Iain Benson says that everyone is a believer – in something.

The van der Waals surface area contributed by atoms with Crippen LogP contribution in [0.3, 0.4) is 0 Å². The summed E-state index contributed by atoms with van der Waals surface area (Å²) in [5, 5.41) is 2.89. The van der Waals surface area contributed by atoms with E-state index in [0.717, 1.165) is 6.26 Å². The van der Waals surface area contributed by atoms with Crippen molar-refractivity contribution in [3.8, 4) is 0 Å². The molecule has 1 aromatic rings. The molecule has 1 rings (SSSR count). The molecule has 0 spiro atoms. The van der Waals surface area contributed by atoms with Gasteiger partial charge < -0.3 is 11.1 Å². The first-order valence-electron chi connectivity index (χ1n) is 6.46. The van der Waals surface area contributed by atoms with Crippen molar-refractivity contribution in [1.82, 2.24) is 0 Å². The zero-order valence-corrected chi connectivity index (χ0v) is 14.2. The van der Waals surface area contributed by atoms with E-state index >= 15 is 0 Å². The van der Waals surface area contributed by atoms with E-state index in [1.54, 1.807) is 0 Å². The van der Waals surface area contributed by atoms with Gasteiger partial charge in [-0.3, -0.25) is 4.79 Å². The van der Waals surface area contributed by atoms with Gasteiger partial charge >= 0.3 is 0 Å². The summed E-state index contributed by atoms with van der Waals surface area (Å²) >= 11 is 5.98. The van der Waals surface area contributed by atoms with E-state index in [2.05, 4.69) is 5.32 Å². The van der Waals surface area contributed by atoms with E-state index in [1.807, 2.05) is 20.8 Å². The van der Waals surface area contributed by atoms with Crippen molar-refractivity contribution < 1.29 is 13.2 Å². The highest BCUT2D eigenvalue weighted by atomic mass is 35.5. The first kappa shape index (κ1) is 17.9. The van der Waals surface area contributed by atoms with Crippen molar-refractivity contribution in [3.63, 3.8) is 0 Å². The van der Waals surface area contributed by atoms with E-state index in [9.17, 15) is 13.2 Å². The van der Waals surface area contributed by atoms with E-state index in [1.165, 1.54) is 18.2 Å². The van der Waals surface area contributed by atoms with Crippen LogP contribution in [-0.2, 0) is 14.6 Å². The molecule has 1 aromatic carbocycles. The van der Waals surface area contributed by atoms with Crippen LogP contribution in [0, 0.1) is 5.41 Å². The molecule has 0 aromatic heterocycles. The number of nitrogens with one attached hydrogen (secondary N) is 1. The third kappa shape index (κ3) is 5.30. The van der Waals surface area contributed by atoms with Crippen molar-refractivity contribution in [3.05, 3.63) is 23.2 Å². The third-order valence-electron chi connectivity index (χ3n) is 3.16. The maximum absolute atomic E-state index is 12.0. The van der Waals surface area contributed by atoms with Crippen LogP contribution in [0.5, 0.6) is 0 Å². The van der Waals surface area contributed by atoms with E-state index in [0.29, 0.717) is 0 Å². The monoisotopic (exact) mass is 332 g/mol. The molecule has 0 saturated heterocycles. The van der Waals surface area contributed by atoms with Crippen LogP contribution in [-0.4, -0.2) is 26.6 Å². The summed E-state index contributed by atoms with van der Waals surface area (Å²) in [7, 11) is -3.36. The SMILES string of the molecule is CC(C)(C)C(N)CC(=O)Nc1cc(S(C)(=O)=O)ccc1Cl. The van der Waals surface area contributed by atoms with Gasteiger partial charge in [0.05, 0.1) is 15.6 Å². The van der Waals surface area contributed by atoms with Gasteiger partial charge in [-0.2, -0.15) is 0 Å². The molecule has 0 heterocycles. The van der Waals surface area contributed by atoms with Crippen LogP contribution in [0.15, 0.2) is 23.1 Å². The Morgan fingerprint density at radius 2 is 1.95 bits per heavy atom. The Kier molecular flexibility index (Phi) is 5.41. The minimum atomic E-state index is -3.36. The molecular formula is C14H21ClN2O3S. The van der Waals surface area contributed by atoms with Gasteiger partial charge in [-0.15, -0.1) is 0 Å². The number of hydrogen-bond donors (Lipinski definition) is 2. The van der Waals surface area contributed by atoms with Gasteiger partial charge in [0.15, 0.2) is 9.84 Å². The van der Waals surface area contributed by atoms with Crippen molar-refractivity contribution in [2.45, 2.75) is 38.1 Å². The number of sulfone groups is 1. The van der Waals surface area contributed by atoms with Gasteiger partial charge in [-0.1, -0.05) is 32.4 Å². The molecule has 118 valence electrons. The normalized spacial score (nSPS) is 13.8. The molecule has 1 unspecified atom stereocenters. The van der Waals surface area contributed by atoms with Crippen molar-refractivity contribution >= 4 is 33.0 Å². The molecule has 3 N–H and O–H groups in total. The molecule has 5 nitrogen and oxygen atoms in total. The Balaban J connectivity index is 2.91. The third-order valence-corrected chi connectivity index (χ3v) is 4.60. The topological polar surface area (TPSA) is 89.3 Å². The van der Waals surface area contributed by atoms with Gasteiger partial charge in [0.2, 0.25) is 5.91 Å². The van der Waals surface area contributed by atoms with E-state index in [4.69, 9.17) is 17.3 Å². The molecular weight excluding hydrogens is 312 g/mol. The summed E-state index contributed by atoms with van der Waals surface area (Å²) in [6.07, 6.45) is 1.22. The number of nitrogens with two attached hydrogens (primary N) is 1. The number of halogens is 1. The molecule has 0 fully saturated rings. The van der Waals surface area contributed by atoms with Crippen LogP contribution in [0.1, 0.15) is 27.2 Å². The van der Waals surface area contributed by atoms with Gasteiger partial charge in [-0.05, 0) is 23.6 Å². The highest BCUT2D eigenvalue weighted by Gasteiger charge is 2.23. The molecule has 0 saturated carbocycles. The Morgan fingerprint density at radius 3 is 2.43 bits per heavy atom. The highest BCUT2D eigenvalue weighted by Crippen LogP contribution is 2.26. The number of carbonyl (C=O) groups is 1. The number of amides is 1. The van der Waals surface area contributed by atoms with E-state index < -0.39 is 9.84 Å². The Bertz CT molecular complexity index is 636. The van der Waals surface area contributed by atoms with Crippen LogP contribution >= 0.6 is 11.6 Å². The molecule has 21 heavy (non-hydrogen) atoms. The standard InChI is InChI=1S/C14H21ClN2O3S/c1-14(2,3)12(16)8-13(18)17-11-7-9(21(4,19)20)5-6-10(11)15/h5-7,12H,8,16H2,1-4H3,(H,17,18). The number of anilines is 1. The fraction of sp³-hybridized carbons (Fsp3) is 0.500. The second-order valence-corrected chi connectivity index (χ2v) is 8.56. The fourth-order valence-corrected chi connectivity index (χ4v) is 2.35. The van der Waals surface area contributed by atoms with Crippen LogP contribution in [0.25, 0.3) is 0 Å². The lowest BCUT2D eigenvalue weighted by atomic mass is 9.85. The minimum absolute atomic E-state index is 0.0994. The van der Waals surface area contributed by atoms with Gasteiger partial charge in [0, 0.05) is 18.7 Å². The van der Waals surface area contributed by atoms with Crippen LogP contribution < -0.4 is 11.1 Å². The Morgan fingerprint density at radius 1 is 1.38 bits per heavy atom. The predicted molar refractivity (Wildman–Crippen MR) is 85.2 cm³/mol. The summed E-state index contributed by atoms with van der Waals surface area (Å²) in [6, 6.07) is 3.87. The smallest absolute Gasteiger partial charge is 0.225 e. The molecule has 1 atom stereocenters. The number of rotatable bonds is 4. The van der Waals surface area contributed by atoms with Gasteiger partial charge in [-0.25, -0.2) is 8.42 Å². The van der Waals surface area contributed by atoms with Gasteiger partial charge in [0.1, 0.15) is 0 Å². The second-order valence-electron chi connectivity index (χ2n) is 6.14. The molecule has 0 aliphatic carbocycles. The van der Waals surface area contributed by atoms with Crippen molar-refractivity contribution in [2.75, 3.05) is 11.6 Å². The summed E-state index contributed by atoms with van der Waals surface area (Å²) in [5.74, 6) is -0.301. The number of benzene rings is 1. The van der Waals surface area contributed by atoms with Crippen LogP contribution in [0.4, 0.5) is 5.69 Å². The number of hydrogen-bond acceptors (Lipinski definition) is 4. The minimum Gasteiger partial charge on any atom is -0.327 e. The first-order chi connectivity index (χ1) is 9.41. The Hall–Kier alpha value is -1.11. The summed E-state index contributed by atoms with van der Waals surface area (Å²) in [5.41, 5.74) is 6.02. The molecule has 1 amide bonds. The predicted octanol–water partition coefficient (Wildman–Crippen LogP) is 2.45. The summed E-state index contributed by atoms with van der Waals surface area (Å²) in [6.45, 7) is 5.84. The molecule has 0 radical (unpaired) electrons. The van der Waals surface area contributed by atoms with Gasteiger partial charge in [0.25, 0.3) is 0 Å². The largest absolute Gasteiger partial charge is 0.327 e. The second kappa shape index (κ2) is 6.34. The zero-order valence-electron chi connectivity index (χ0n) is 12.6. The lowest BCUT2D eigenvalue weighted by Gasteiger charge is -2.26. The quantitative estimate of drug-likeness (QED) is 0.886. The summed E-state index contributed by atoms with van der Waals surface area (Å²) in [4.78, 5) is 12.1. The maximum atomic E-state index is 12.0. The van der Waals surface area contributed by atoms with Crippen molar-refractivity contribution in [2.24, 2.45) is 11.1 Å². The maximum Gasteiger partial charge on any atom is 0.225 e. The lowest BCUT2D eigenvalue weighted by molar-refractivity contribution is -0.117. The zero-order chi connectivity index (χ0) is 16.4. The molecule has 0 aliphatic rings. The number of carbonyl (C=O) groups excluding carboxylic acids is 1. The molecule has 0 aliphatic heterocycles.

Along with terms like secular, which … believer, unbeliever, or terms like communities of faith – by which we imply communities of no faith – these are what we know as bifurcative terms, they split things into a dualistic (i.e. two way) – so there’s believers and unbelievers. I think this is a big mistake. While there may be people who don’t believe in certain propositions – they don’t believe in Jesus as the Son of God, they don’t believe in religion as having validity and so on – everybody’s a believer. The question isn’t whether you’re a believer, it’s what you believe in. And this is a problem because it lines up with other bifurcations like religion and the secular, like communities of faith – all communities are communities of faith. If everyone’s a believer and all our communities are communities of faith, by which I mean we gather around things we believe in, then by operating with this implied idea that only religions contain beliefs and faith, we leave out of analysis all of this rich and important faith and belief commitments that animate and drive contemporary cultures, whether they know it or not.